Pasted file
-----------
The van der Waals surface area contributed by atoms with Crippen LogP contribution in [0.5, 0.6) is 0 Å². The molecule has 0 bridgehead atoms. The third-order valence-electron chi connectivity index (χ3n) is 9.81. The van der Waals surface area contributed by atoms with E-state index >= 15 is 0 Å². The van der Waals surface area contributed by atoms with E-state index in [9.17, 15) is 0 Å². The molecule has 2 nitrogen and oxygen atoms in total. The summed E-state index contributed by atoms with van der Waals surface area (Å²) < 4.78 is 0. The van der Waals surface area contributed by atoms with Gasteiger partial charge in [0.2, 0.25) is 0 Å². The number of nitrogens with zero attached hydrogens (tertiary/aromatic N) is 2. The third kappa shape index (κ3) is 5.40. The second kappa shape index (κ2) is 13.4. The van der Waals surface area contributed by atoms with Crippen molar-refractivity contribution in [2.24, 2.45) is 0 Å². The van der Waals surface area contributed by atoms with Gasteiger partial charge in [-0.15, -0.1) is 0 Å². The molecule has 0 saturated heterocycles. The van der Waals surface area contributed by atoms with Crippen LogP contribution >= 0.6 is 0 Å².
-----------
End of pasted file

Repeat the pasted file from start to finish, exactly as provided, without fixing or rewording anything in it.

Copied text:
The van der Waals surface area contributed by atoms with Crippen LogP contribution in [0.5, 0.6) is 0 Å². The molecule has 0 bridgehead atoms. The third-order valence-electron chi connectivity index (χ3n) is 9.81. The van der Waals surface area contributed by atoms with E-state index >= 15 is 0 Å². The van der Waals surface area contributed by atoms with E-state index in [9.17, 15) is 0 Å². The molecule has 2 nitrogen and oxygen atoms in total. The summed E-state index contributed by atoms with van der Waals surface area (Å²) < 4.78 is 0. The van der Waals surface area contributed by atoms with Gasteiger partial charge in [0.2, 0.25) is 0 Å². The number of nitrogens with zero attached hydrogens (tertiary/aromatic N) is 2. The third kappa shape index (κ3) is 5.40. The second kappa shape index (κ2) is 13.4. The van der Waals surface area contributed by atoms with Crippen molar-refractivity contribution in [2.24, 2.45) is 0 Å². The van der Waals surface area contributed by atoms with Gasteiger partial charge in [-0.15, -0.1) is 0 Å². The molecule has 0 saturated heterocycles. The van der Waals surface area contributed by atoms with Crippen LogP contribution >= 0.6 is 0 Å².